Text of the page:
I have inserted the bitter end of the T’s into floating line to make Skagit style heads and this dose work rather nicely.
    When looping the T’s by folding over and nail knotting be really careful as to how sharp you make your loop as if you make it to sharp it will crack the core will break and loose your sink tip.
    The loop size that TallFlyGuy made seems to be right.
    As for welded loops on the T’s be real careful on how you apply your heat.
    If the core get hot with will lose it’s grip to the coating and you will loose that big fish and get back you loop.
    Most weld loops on Tungsten type lines fail about a 1-inch or so from the weld and I think that this is caused by the heat being transferred by the mental in the coating.
    I have weld loops on my own sink tips and I am testing them now. I do know how long they will last and how good the will be.
    But rest assured I will get them to work right.
     
  18. TallFlyGuy

    TallFlyGuy Adipossessed!

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    Yes, be very carefull when applying heat to T-Sinking lines as the core is Mono(at least Rio's are, Not sure about Airflo's). It is not like regular line. I wouldn't put any heat on T-Series sinktips...but that is just me.
     
  19. SPEYBUM

    SPEYBUM Member

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    Note on welding any loop.
    When you are welding material let alone plastic always know what you temperature at the material.
    I us a calibrated thermometer to check my heat source each and every time I weld a loop.
    Rio T –14 T-10 and T-8 both and Airflo custom cut tips have a mono core.
    The core will melt below the boiling point of T the coating but not the Coalescence point. The trick is go with a low temperture and watch the material flo.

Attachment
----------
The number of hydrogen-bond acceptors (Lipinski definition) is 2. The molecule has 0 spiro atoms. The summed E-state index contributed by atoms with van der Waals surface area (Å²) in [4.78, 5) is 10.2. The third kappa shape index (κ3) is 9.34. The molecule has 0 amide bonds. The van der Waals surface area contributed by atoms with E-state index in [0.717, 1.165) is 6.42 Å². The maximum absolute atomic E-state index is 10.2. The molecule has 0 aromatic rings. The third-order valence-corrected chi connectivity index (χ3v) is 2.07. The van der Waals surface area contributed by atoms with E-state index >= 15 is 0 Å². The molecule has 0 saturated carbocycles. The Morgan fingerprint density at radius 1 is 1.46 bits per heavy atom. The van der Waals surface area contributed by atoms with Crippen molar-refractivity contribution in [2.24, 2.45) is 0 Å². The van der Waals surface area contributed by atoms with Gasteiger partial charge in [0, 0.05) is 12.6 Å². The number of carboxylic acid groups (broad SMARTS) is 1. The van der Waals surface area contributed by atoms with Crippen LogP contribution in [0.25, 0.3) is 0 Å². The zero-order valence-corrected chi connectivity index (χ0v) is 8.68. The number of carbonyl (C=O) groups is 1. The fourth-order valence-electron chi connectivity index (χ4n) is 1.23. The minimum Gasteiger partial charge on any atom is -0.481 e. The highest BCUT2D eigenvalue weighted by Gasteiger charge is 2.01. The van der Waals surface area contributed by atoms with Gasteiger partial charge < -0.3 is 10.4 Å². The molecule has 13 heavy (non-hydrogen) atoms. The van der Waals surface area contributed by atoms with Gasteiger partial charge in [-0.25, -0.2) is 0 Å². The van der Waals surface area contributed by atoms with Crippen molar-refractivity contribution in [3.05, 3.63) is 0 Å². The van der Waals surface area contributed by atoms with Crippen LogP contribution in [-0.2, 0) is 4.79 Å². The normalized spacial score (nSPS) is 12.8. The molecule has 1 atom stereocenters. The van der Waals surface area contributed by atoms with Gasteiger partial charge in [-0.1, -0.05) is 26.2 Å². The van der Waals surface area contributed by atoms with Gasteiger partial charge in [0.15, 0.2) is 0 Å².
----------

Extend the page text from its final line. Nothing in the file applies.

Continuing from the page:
It the material droops you have damanged the core.
    The whole process take time to learn but it is not rocket science.
     
  20. Rich McCauley

    Rich McCauley Meiser & Mohlin

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    Lots of good info in this thread. Just remember that if the junction point of the loop is stiffer than the line itself you will hasten the failure of the loop. All loops will eventually fail, but some methods are better than others. I prefer a flexible material over Zap A Gap which dries hard thus creating a hinge point.

    I have been playing with an idea for loops on sinktips. Newer composistions are much thinner than we used to see on SA Shooting heads and orriginal Rio tips. It is easy to screw up welded loops on braided Dacron core tips let alone mono or spectra cored lines.

    I too use a calibrated thermometor, but mine is a meat thermometor from the kitchen. Just make sure no one wants to roast a Turkey at the same time:)

    Strip about 1 1/2' of coating off of the tip material, then do a blind splice ( AKA Epoxy splice) into a peice of Dacron cored fly line about 3 1/2" long. I use the smallest diamater running line I can pull the mono into. Tapering the first 1/4" or so of the mono helps.

    Afrer that, you can do a standard welded loop without torching the mono.
    This method is still in Beta testing so I have no projections as to longevity.

    I have not read Al's book so I have no idea if I have put forth a previously published idea.